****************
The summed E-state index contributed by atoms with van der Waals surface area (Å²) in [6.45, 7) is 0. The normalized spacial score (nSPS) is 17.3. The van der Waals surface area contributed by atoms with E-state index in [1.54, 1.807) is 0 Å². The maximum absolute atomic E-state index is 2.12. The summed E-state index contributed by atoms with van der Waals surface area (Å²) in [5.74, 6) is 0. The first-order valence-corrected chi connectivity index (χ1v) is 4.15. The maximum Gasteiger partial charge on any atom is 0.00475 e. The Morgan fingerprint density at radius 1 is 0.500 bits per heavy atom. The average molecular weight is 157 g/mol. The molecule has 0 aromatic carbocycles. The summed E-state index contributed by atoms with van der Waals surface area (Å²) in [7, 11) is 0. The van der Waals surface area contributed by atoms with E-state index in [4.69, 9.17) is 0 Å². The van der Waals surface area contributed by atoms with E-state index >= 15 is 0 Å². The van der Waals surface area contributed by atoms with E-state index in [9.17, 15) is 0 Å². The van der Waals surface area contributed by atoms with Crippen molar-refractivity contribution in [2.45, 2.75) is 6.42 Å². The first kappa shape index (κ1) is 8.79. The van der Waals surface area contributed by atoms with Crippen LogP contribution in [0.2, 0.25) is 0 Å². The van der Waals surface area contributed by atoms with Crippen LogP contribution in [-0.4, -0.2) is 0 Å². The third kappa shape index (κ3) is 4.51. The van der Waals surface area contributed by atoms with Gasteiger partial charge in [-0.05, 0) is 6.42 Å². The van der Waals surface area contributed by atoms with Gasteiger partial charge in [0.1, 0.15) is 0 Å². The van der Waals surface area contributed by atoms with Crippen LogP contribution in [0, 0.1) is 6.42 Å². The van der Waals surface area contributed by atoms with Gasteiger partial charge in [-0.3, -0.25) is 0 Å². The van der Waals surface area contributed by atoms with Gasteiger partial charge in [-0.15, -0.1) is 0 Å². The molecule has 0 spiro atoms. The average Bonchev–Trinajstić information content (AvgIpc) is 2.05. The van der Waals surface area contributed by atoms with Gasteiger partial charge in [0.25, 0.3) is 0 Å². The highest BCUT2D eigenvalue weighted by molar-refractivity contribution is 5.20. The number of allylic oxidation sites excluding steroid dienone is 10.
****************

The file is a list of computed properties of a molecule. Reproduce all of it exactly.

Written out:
The summed E-state index contributed by atoms with van der Waals surface area (Å²) in [6.45, 7) is 0. The normalized spacial score (nSPS) is 17.3. The van der Waals surface area contributed by atoms with E-state index in [1.54, 1.807) is 0 Å². The maximum absolute atomic E-state index is 2.12. The summed E-state index contributed by atoms with van der Waals surface area (Å²) in [5.74, 6) is 0. The first-order valence-corrected chi connectivity index (χ1v) is 4.15. The maximum Gasteiger partial charge on any atom is 0.00475 e. The Morgan fingerprint density at radius 1 is 0.500 bits per heavy atom. The average molecular weight is 157 g/mol. The molecule has 0 aromatic carbocycles. The summed E-state index contributed by atoms with van der Waals surface area (Å²) in [7, 11) is 0. The van der Waals surface area contributed by atoms with E-state index in [4.69, 9.17) is 0 Å². The van der Waals surface area contributed by atoms with E-state index >= 15 is 0 Å². The van der Waals surface area contributed by atoms with E-state index in [9.17, 15) is 0 Å². The van der Waals surface area contributed by atoms with Crippen molar-refractivity contribution in [2.45, 2.75) is 6.42 Å². The first kappa shape index (κ1) is 8.79. The van der Waals surface area contributed by atoms with Crippen LogP contribution in [0.2, 0.25) is 0 Å². The van der Waals surface area contributed by atoms with Crippen LogP contribution in [-0.4, -0.2) is 0 Å². The third kappa shape index (κ3) is 4.51. The van der Waals surface area contributed by atoms with Gasteiger partial charge in [-0.05, 0) is 6.42 Å². The van der Waals surface area contributed by atoms with Gasteiger partial charge in [0.1, 0.15) is 0 Å². The van der Waals surface area contributed by atoms with Crippen LogP contribution in [0, 0.1) is 6.42 Å². The van der Waals surface area contributed by atoms with Gasteiger partial charge in [-0.3, -0.25) is 0 Å². The van der Waals surface area contributed by atoms with Gasteiger partial charge in [-0.15, -0.1) is 0 Å². The molecule has 0 spiro atoms. The average Bonchev–Trinajstić information content (AvgIpc) is 2.05. The van der Waals surface area contributed by atoms with Gasteiger partial charge in [0.25, 0.3) is 0 Å². The highest BCUT2D eigenvalue weighted by molar-refractivity contribution is 5.20. The number of allylic oxidation sites excluding steroid dienone is 10.